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Football mad - mad football!

To use the idea of rules in a sporting event to explore how we all need to agree and live by rules in our communities.

by Gordon Lamont

Suitable for Whole School (Pri)


To use the idea of rules in a sporting event to explore how we all need to agree and live by rules in our communities.

Preparation and materials

  • The first part of the assembly is a mock TV sports programme, so some opening music would be good, such as the theme music of Match of the Day or ‘Beautiful Day’ by U2.
  • Some simple props such as microphone and clipboard could be used, and you could dress in an appropriate style.
  • Some children could be rehearsed to read Jessica’s story.


  1. Begin with the mock TV sports programme. Play the theme music, then launch into presenter mode.

    Good evening, I’m Gary Vinegar, and welcome back to this special World Cup Final edition of Match of the Night. If you’ve just tuned in, it’s half-time and what a first half you’ve missed: so far, England are leading Brazil 23 goals to 22.

    Oh, I ought to explain – just a few minutes before the match, an announcement was made by someone official who felt that the other World Cup matches have been a bit boring, a bit ‘samey’. So for the final match they’ve changed the rules. In fact, they’ve got rid of them altogether. Players can now do whatever they want.

    Wayne Spooney soon got into the swing of this and was quick to combine his trademark crossing with some lovely netball passes. About 20 minutes in, Ronald Chino hid the ball in his hair, shouted, ‘Look over there!’ and ran right the way up the pitch to throw the ball into the goal.

    But the biggest stroke of genius had to be when the England manager sent on the World Cup mascot – a two-metre-tall lion. Unfortunately this caused a bit of a fight between the England and Brazilian coaches. But as there are no rules, the managers can do what they like!

    Let’s return now to our commentators for the second half and see what … Oh, the players have started already and aren’t waiting for the whistle! In fact, they’re just running out of the tunnel towards the goal and every player has a football in his hands. Oh, and here come the wives and girlfriends too – and they’re all carrying footballs too. Er, quickly, over to John in the commentary box.

    Play a bit of the music again and then fade it out.
  2. Talk briefly about football and the fact that many people are ‘football mad’; but if you don’t have rules, you get mad football! Remind everyone that Brazil is one of the top teams in the world. Then introduce this story from Brazil.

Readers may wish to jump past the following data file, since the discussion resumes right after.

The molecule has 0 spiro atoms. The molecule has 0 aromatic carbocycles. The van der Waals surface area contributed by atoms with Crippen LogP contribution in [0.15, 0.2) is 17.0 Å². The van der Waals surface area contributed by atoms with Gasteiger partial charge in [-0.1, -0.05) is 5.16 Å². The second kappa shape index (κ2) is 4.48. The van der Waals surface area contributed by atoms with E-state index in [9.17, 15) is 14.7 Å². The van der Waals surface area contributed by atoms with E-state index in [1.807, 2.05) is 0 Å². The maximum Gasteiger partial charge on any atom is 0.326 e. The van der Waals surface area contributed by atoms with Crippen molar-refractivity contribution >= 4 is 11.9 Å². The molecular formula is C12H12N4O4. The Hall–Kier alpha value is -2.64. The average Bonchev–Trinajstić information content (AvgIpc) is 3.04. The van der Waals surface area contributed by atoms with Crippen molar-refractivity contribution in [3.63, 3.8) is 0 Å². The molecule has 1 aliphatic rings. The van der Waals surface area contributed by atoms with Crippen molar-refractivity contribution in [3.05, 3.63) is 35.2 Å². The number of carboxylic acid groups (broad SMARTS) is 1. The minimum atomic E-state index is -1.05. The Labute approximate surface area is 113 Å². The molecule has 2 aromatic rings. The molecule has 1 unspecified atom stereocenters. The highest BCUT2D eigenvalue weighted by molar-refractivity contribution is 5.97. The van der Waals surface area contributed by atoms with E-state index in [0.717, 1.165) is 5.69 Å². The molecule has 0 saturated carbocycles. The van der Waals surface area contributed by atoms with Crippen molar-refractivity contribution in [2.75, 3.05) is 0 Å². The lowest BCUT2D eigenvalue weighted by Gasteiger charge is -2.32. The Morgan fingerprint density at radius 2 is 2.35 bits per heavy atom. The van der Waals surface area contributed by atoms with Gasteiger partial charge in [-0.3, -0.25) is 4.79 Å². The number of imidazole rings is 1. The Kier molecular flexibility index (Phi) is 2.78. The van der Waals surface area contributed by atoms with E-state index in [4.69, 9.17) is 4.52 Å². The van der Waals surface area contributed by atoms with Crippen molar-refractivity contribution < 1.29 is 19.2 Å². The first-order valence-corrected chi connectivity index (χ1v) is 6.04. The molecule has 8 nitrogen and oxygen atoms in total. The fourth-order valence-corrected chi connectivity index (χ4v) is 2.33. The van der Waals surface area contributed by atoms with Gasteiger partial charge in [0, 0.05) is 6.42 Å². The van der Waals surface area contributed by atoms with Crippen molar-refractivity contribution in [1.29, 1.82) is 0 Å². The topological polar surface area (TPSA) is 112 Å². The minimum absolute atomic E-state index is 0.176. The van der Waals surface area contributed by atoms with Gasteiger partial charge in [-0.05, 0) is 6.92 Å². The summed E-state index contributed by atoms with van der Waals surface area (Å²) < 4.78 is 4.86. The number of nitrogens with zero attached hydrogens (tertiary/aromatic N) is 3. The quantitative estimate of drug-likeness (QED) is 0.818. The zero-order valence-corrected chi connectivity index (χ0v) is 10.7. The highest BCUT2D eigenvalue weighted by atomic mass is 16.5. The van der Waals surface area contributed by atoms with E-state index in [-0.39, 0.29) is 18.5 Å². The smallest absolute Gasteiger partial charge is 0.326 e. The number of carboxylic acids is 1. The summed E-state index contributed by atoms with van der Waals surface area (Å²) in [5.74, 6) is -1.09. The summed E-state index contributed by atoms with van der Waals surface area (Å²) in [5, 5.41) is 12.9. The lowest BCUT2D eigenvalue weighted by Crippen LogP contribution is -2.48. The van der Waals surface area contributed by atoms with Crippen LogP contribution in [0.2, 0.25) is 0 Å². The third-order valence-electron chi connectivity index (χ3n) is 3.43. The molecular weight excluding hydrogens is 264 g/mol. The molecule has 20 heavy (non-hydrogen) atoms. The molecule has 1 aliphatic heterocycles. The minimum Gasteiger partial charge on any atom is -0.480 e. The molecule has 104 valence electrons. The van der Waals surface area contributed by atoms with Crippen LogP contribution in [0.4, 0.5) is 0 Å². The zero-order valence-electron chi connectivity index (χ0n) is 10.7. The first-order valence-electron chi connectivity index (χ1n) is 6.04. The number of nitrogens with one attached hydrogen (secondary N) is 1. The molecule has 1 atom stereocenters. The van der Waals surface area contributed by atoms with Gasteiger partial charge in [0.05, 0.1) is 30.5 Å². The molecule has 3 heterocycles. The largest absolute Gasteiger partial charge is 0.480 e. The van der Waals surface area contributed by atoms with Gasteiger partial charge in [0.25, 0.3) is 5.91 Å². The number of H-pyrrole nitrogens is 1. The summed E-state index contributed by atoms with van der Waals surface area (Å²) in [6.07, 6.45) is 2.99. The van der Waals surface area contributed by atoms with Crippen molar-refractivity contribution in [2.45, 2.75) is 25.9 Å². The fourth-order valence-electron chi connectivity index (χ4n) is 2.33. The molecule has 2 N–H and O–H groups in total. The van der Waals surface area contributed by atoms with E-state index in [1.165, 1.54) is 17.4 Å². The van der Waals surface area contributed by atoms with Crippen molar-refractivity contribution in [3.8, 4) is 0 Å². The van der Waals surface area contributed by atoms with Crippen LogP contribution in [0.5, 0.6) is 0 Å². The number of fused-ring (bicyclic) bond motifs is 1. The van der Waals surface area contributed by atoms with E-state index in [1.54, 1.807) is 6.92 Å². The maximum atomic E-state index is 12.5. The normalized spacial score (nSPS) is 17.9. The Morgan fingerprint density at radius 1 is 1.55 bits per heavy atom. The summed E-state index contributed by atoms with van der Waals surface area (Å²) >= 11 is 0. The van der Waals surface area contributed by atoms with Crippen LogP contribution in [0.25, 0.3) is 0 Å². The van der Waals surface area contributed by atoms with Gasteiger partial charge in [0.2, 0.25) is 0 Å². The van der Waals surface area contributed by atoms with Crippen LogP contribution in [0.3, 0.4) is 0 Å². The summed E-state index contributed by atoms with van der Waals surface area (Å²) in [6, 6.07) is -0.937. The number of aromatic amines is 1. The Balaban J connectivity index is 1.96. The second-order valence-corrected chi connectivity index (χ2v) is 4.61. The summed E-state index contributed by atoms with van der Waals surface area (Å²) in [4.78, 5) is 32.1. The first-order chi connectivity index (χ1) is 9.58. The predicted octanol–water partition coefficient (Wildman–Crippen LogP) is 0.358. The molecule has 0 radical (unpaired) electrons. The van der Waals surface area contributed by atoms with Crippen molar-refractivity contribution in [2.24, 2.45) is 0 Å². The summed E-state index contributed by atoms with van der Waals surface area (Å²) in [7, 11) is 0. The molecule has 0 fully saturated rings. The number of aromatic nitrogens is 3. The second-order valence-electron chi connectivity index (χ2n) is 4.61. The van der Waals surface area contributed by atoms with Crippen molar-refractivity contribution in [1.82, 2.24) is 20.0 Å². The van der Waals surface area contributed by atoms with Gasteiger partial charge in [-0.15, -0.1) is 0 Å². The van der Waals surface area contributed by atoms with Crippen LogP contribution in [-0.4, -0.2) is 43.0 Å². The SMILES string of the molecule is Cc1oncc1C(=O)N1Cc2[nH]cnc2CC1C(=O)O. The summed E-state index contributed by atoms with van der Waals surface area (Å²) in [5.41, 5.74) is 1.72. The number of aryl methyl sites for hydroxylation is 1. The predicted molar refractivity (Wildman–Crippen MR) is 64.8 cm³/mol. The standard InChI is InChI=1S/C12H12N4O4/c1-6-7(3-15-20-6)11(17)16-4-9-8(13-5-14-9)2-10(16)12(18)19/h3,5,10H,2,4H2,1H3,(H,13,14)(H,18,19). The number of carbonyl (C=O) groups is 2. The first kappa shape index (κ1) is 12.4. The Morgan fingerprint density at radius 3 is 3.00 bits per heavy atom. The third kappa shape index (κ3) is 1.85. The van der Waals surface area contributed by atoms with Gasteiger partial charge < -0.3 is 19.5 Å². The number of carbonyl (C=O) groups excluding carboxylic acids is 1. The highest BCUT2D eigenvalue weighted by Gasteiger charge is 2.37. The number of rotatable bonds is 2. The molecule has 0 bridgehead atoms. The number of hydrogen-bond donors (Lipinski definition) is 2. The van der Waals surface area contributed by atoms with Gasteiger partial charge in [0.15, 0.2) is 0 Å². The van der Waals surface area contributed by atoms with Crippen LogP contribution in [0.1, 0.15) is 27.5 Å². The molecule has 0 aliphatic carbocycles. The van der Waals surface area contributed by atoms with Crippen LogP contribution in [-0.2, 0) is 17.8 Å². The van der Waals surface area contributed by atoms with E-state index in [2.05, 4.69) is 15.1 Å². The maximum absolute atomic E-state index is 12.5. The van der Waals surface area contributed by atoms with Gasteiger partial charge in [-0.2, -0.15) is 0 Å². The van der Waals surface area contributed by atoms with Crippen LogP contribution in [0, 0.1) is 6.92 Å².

Jessica’s story
    Football is played all over the world, but the rules of the game are the same wherever you are – and they’re all important for the game to work.

    In Brazil, there’s a group of young people who also think rules are important – and not just for football. Passage House is special refuge run by a charity which helps young girls who have a difficult life at home or who live on the streets. The girls are looked after, receive medical care from doctors and dentists, and take part in classes, such as dance and drama, where they can talk about their problems.

    Passage House gives young girls the opportunity to turn their lives around. But, in return, there are rules to follow. These include going to school, no fighting, and respecting each other. If they don’t stick to the rules, they have to leave Passage House. It’s like being given a red card.

    Sixteen-year-old Jessica Lins Silva used to hang around on the streets and get into fights. But since spending time at Passage House, she says, ‘I’ve learnt all sorts of things – how to behave properly, how to talk properly, how to think and analyse things. Before, if someone criticized me, I’d just want to hit them. Now I’ve learnt acceptable behaviour. I’ve changed.’
  3. Point out that before she went to Passage House Jessica’s life had very few rules, which meant she found herself in some dangerous situations. And whether it’s at Passage House, on the football pitch, or at your school, rules exist so that we know what we can and cannot do, so we know how to act, and so that we stay safe.
  4. Ask the children what they think would happen if there were no rules, like in the football match described earlier. Can they think of examples of when rules have been broken, either in their experience or something they’ve seen on TV or in a sports game? What happened?

Time for reflection


Ask the children to think of a rule in sport, at home or at school that they have trouble keeping. What happens when this rule is broken?

Are all rules fair?

What should we do if we think a rule is unfair?


Dear God,
We thank you for the work at places like Passage House

and the rules they have to keep people safe.

Help us to keep the rules that keep us safe,

whether in sport, at home or at school,

and give us wisdom to know how to challenge rules that don’t seem fair.


Publication date: November 2008   (Vol.10 No.11)    Published by SPCK, London, UK.
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